3. LSU running backs coach/recruiting coordinator Frank Wilson has traditionally owned the talent-rich New Orleans area, but there's now increased competition. Texas A&M wide receivers coach David Beaty plucked wide receiver and Wilson's distant cousin Speedy Noil from Edna Karr High. Wilson also lost out on Noil's teammate, defensive end Gerald Willis III, whose brother Landon Collins also infamously snubbed LSU for Alabama two years ago.
But Wilson came away with the biggest prize, St. Augustine High tailback Leonard Fournette, the top-rated recruit in this recruiting class who has drawn rare comparisons to Adrian Peterson. To land Fournette, Wilson, a St. Augustine alum himself, beat out two other St. Augustine alums, Florida tight ends coach Derek Lewis and Alabama running backs coach Burton Burns, who also coached Wilson at the school. "My relationship with coach Frank was better than coach Burns," Fournette says. "He just checked on me every single day. Not a lot of coaches do that."
4. One of UCLA's biggest recruiting victories over rival USC involved a coach and not a player. According to a source, Bruins assistant Adrian Klemm accepted an offer in mid-December from new USC coach Steve Sarkisian to become the Trojans' offensive line coach. But UCLA coach Jim Mora convinced Klemm to change his mind after the Bruins raised his salary to be around $700,000, the highest on the staff, and added associate head coach to his existing title of running game coordinator/offensive line coach.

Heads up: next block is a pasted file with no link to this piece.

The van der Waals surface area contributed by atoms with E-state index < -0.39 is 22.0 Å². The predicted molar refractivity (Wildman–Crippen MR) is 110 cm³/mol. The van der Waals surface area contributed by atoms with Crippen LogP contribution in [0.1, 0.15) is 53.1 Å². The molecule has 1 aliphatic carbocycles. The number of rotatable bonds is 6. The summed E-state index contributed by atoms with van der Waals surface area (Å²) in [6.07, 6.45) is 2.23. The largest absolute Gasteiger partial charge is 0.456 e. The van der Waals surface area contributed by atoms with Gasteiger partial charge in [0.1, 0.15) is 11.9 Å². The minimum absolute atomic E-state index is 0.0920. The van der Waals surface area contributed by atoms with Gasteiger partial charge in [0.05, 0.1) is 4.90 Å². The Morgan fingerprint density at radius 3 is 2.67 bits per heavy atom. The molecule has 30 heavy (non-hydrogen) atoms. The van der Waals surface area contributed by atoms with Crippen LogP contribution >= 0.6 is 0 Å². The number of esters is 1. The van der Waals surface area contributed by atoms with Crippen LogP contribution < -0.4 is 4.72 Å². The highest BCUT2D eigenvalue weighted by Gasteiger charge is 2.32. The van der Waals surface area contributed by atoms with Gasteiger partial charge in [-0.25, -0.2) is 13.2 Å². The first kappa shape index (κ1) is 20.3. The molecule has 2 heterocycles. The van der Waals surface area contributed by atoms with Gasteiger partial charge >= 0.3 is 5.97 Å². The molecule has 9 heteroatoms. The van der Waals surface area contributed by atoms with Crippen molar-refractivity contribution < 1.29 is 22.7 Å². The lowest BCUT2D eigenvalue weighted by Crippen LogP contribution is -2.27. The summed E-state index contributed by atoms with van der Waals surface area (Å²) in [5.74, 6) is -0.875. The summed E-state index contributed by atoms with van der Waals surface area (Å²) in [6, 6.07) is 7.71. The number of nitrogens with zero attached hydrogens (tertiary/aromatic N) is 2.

He is so revered as a recruiter that several coaches interested in the USC job contacted Klemm, hoping to use the fact he would be on board as one of their assistants as a selling point for their candidacy. Don't be surprised if USC or another program makes a run at Klemm again in the future.
5. Last spring, Texas A&M coach Terry Price had two hours to kill before speaking at a coaching clinic in San Antonio. It was then that a graduate assistant taught the 45-year-old Price how to tweet. Price already had a Twitter account he used to get information, but rarely tweeted. "It was that new to me," says Price. "I didn't know much about it."
Now Price is as active on Twitter with hashtags such as #dlinecookout and #swagjet as he is on Instagram and Vine. His followers have increased from fewer than 25 to more than 5,000.
It's made a drastic difference for Price, who has emerged as one of the country's hottest recruiters. He has landed five defensive line recruits, highlighted by the nation's top weakside defensive end, Myles Garrett of Arlington, Texas, a much-needed position for a Texas A&M defense that ranked last in the SEC and 109th nationally last season.
"Now, it's about putting stuff out on Twitter," says Price. "It's a lot more important than just writing letters. You write letters still. That part's never going to change, but this is how kids respond. This is what they read. There's not a better way to get your message out there than Twitter."
Or to become known as a dancing phenom, as Price learned when his celebration after Texas A&M's win in the Chick-fil-A Bowl made college fans ponder if he was indeed twerking when a video of his moves went viral.
Says Aggies coach Kevin Sumlin, "Miley Cyrus has nothing on coach Price."
6. How did Florida Atlantic land star junior running back Jordan Scarlett over the likes of Alabama, Florida State and Miami? The answer lies in a miniature Zen garden Florida Atlantic coach Charlie Partridge saw on Roger Harriott's desk eight years ago.
Harriott was the coach at University School in Fort Lauderdale and Partridge listened carefully as Harriott talked about "forces," essentially karma, and keeping them in the proper balance (translation: treating people correctly).
Over the years, the two talked for hours in Harriott's office and when they did, Partridge often ran the garden's tiny rake through its white sand. "He has a very unique thought process," Partridge says of Harriott.